Austin is the fastest growing big city in the U.S.; 110 people move there every day. But as the once-quirky city booms, rent prices, traffic jams and skyscrapers are going up, too. Local business owner Conrad Bejarano explains how he's doing his part to "keep Austin weird." (Gillian Brockell/The Washington Post)

On a hot, sticky morning in July, a sleepy Austinite may head over to the Beware Coffee truck for a morning fix. This being Austin, she can opt for hemp milk or coconut oil add-ons to the brew, before heading over to the good seating at Spider House Patio Bar & Café to drink it.

And if you think the owners of Spider House wouldn’t appreciate customers bringing in outside purchases, think again. Beware Coffee is parked on Spider House’s front lawn, and the owners invited them to be there.

To hear co-owner Conrad Bejarano tell it, this is just the latest way he’s doing his part to “keep Austin weird.”

Austin is the fastest growing large city in the U.S., according to census figures. Austin demographer Ryan Robinson calculates that 110 people move to Austin every day – and that’s net arrivals, factoring in the few people who leave.

Housing for all of these people can’t be built fast enough; rent prices have shot up seven percent from January 2014 to January 2015, according to an analysis by Zillow.

And the traffic? Depending on who you ask, Austin now ranks either fourth or 13th in the nation for worst traffic congestion – although it ranks No. 1 for complaining about traffic on Twitter.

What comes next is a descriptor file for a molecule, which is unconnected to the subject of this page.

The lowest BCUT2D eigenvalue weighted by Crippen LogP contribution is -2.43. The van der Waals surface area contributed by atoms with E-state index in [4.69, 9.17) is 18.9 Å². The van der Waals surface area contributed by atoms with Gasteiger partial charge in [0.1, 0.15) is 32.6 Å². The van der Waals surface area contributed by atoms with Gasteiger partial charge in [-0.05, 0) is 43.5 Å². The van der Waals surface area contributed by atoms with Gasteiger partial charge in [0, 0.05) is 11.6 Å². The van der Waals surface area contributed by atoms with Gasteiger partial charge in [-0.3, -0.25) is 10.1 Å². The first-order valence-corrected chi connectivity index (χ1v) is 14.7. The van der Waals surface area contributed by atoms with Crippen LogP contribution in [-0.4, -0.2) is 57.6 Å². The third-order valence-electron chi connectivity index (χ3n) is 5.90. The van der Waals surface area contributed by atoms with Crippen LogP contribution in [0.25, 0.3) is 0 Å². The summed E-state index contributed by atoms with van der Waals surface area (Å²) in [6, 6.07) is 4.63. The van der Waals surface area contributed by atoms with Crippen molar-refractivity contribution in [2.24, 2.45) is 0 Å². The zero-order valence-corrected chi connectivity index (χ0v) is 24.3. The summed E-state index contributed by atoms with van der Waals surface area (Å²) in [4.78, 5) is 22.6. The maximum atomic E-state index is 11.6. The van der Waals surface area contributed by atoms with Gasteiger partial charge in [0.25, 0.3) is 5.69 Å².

The complaints reflect the ever-present anxiety that spawned the “keep Austin weird” slogan in the first place – that the people flocking to Austin will ruin Austin’s Austin-ness, like the smothering “Woooooo!” at a concert when the band plays its hit song.

That’s where Spider House comes in. Open since 1995, the purple café and its sprawling, junk shop-decorated patio, is an Austin institution. And after watching food truck owners – who can’t afford to rent a brick-and-mortar store – struggle to find a reliable location, Bejarano and co-owner John Dorgan invited some of them to take a spot on the patio. Now there are seven other businesses on the property, in addition to many community groups and even a church.

Bejarano makes it clear that he’s still a businessman. The food truck tenants pay rent to compensate for his loss in food and coffee sales. And Spider House is still the only business on the property authorized to sell alcohol.

“It’s been awesome for Spider House, because you’re introducing just a new group of people continuously,” Bejarano says. “The business is being in the business of culture.”

Selling “culture” is a strategy that has worked for Bejarano and Dorgan in the past. They’re also the owners of I Luv Video, one of the few brick-and-mortar movie rental stores left in the country. The business has survived because its catalog (mostly DVDs) is simply too weird to be undercut by Netflix or Redbox. Bejarano says they may soon expand.

“People are just super-hungry for culture, because that’s what they expected when they were, you know, wherever,” he says.

(Full disclosure: I lived in Austin for eight years and have been to Spider House dozens of times.)